They both allow a hunt for their tribe members and the state of Utah was forced to get into the game, because Bison don't seem to care too much about boundaries in one of the most forage rich areas in the west, issuing what are know as 'once in a lifetime permits' by lottery to Utah resident hunters. Basically, you can win one by lottery when you put in for your hunting tags, and the hunting plan as we learned is this: High Snows force the Bison out of High territory on the Res and into bottom lands to the north, near the Green River. If you are lucky and it snows enough, you will find one near a place called Algers Pass. People made it pretty clear.. don't go on reservation land to find them.. they won't like that and they will catch you.. just let em come to you.

We didn't know this until pretty late in the game, although we had a good time bombing all around our game area over the course of a few weekends before The Big Kill. Not only Buffalo, the book cliffs were loaded with more mule deer, Elk, wild horses and pronghorn than I knew existed, plus some signs of Mountain Lion were present (we found a cave filed with kill) and is likely the best Wolf Territory yet undiscovered by the Yellowstone packs spreading out. They have made it all the way to Western Oregon, but Utah and it's crafty coyote of a Governor Gary Herbert ( doesn't he look like Governor Lapetamine from Blazing Saddles?

), has a 50 dollar bounty on coyotes going, hoping for some accidental shootings before the endangered species act triggers a major sovereignty showdown between a state dominated by Mormon cattle ranchers and natural gas pumpers and the feds if one breeding pair makes it into these tasty hunting grounds in Utah.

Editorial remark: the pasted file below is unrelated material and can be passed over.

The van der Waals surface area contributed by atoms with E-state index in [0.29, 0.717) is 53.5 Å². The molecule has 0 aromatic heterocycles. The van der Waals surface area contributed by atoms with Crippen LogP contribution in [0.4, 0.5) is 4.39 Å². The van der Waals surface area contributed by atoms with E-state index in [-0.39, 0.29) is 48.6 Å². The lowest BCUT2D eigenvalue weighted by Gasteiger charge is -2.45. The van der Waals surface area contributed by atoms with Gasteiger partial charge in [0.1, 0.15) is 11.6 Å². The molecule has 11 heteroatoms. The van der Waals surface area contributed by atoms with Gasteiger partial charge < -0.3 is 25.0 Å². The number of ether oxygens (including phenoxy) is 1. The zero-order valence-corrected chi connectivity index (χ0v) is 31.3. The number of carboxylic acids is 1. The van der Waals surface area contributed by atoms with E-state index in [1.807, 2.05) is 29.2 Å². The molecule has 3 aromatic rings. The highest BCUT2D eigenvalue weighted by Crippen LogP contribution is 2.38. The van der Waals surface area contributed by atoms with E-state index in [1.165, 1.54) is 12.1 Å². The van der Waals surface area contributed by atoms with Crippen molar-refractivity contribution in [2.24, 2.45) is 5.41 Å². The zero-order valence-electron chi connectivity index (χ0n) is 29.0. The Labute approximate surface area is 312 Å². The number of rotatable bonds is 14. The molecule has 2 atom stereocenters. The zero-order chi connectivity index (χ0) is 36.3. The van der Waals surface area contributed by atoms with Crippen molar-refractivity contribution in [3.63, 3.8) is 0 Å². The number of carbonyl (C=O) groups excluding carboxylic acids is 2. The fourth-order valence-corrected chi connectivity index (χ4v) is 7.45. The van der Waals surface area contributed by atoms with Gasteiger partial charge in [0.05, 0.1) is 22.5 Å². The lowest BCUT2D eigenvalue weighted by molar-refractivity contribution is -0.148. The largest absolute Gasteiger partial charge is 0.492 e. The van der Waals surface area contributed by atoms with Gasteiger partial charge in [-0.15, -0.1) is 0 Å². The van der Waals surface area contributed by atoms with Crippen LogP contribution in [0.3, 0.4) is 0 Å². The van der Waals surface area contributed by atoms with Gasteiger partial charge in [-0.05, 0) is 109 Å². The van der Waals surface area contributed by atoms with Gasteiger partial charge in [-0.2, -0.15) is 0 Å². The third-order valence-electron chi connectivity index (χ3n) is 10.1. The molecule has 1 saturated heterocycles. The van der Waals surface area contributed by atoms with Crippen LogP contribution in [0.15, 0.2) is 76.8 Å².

Since I am about to go on an expedition for weeks, I am going to call this Part 1 and wrap up with this thought: It occurred to me during the hunt, if this happened with this reservation so quietly here, when every time the Feds do something like this it's national news, what other tribes have made similar admirable restorational steps?
It turns out dozens, led by dedicated tribal members and their wildlife biologists and game managers, restoring everything from Bison and Elk to Black Footed Ferrets and even fish species.. but that will have to wait until I get back from a great trip to someplace quite far south.. trust me there is a lot here.. sorry for the cliffhanger, but it will be worth the wait... Hopefully when I get back I can flesh out what is a great but quiet positive trend in North American Ecology from perhaps the best place it could come from.. First Americans..